Labour's "record" school funding led to teacher redundancies. Despite ministers' repeated assurances that they are tackling the problems of truancy and poverty, unauthorised absence remains high and the educational gap between the haves and have-nots is still among the highest in the developed world.
Their explanations for these differences between rhetoric and reality have varied in their plausibility. But there is no excuse for their lack of urgency in tackling the shocking state of school swimming, first revealed by this paper three years ago. Close to a third of our children leave primary school each year without potentially life-saving skills. A handful of primaries feel unable to teach swimming at all, even though this is a legal requirement.
The Government's response? A taskforce that produced nothing more than a new website, and a few pilot projects offering remedial tuition to a handful of pupils. A school swimming charter is promised for the autumn but past form suggests that it will contain a lot of warm words and precious little of practical assistance to schools.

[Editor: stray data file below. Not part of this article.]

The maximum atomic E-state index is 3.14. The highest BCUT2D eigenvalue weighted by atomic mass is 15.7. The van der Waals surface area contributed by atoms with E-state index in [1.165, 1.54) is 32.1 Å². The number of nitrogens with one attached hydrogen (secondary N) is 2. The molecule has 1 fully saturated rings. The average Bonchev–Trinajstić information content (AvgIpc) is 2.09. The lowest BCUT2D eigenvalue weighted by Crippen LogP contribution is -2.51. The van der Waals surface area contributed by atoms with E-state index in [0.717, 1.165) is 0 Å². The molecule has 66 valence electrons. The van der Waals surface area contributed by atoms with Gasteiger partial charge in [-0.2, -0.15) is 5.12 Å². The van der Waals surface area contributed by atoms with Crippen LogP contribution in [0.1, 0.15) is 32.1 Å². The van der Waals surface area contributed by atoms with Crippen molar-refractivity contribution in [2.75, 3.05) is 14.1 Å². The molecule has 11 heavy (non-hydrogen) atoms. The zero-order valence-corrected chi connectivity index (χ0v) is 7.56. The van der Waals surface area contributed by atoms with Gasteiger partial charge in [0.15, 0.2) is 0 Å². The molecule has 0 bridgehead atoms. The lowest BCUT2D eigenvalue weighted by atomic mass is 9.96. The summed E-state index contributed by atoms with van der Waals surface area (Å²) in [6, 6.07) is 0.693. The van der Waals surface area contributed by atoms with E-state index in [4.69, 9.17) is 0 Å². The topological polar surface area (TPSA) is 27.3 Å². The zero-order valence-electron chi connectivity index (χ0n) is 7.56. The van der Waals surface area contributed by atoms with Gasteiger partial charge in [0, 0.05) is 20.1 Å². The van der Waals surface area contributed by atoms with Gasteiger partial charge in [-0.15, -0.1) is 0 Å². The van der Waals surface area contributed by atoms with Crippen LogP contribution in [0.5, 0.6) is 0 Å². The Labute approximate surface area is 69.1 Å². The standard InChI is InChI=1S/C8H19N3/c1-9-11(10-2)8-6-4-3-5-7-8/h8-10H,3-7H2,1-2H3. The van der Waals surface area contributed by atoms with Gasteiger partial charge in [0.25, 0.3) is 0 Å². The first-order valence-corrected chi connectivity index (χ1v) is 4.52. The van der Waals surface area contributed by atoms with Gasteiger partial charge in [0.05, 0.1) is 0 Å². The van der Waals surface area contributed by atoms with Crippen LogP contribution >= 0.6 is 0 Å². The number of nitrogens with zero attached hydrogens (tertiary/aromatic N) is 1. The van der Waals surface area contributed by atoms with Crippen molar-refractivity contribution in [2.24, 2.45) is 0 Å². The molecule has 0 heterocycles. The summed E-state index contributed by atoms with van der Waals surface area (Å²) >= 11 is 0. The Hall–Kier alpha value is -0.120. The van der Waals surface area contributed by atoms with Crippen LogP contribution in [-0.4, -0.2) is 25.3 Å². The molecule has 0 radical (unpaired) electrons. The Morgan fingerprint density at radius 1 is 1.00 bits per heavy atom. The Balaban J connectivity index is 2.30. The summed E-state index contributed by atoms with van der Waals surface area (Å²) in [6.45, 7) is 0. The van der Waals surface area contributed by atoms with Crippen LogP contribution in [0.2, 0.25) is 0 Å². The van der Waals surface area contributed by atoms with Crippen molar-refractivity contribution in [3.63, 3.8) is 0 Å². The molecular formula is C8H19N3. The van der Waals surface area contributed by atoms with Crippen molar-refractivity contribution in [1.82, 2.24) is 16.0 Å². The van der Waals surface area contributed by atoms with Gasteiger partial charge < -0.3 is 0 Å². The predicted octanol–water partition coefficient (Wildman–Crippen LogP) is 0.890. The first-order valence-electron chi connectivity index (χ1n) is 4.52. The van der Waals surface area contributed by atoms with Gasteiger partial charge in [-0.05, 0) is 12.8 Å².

This is a scandal. Research shows that regular physical activity can lead to higher academic achievement. Swimming also has a part to play in promoting a healthy lifestyle among young people turned off by other sports.
But above all, parents want to take their children on summer holiday confident that they can cope if they fall in the hotel pool. To borrow an old slogan, it is time for a change. What is needed is local, high-quality facilities, available at a reasonable price.
But more than that, ministers must make it clear that, if schools take time to teach all children to swim, they will not end up being penalised when inspectors come calling or the Government launches its latest crusade against "underperforming" schools.
Literacy and numeracy skills are important but so is swimming. Junior education minister Baroness Ashton said last October that "it is essential that children are aware of the principles and skills of water safety".